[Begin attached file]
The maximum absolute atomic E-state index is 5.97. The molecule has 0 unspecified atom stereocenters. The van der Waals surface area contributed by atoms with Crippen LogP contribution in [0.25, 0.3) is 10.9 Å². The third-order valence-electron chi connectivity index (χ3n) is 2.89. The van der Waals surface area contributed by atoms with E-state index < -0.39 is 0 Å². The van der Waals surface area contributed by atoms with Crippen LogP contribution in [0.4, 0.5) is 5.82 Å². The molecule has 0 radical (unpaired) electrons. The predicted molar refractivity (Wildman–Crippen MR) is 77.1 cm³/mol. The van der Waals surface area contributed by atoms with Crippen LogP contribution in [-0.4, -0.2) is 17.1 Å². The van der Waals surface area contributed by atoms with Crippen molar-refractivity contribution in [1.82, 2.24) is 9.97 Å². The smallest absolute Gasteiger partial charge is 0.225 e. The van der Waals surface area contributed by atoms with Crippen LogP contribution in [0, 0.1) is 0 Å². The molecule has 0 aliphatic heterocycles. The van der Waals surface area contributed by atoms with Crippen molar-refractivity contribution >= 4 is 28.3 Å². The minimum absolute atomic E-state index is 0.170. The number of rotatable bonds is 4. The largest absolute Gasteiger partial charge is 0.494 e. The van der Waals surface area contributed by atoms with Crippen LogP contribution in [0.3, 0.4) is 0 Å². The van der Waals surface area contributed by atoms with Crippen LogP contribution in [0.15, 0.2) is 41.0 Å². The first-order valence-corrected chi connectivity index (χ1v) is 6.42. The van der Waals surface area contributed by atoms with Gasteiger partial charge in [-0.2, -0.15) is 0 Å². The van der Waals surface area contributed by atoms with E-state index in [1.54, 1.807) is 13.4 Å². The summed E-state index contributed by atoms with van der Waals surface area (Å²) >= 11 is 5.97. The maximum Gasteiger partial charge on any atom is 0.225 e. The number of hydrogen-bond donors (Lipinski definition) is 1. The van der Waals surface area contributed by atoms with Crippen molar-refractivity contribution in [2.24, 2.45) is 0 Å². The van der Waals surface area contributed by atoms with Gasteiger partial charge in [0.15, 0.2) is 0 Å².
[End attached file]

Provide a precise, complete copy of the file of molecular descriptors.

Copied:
The maximum absolute atomic E-state index is 5.97. The molecule has 0 unspecified atom stereocenters. The van der Waals surface area contributed by atoms with Crippen LogP contribution in [0.25, 0.3) is 10.9 Å². The third-order valence-electron chi connectivity index (χ3n) is 2.89. The van der Waals surface area contributed by atoms with E-state index < -0.39 is 0 Å². The van der Waals surface area contributed by atoms with Crippen LogP contribution in [0.4, 0.5) is 5.82 Å². The molecule has 0 radical (unpaired) electrons. The predicted molar refractivity (Wildman–Crippen MR) is 77.1 cm³/mol. The van der Waals surface area contributed by atoms with Crippen LogP contribution in [-0.4, -0.2) is 17.1 Å². The van der Waals surface area contributed by atoms with Crippen molar-refractivity contribution in [1.82, 2.24) is 9.97 Å². The smallest absolute Gasteiger partial charge is 0.225 e. The van der Waals surface area contributed by atoms with Crippen LogP contribution in [0, 0.1) is 0 Å². The molecule has 0 aliphatic heterocycles. The van der Waals surface area contributed by atoms with Crippen molar-refractivity contribution >= 4 is 28.3 Å². The minimum absolute atomic E-state index is 0.170. The number of rotatable bonds is 4. The largest absolute Gasteiger partial charge is 0.494 e. The van der Waals surface area contributed by atoms with Crippen LogP contribution in [0.3, 0.4) is 0 Å². The van der Waals surface area contributed by atoms with Crippen LogP contribution in [0.15, 0.2) is 41.0 Å². The first-order valence-corrected chi connectivity index (χ1v) is 6.42. The van der Waals surface area contributed by atoms with Gasteiger partial charge in [-0.2, -0.15) is 0 Å². The van der Waals surface area contributed by atoms with E-state index in [1.54, 1.807) is 13.4 Å². The summed E-state index contributed by atoms with van der Waals surface area (Å²) >= 11 is 5.97. The maximum Gasteiger partial charge on any atom is 0.225 e. The number of hydrogen-bond donors (Lipinski definition) is 1. The van der Waals surface area contributed by atoms with Crippen molar-refractivity contribution in [2.24, 2.45) is 0 Å². The van der Waals surface area contributed by atoms with Gasteiger partial charge in [0.15, 0.2) is 0 Å².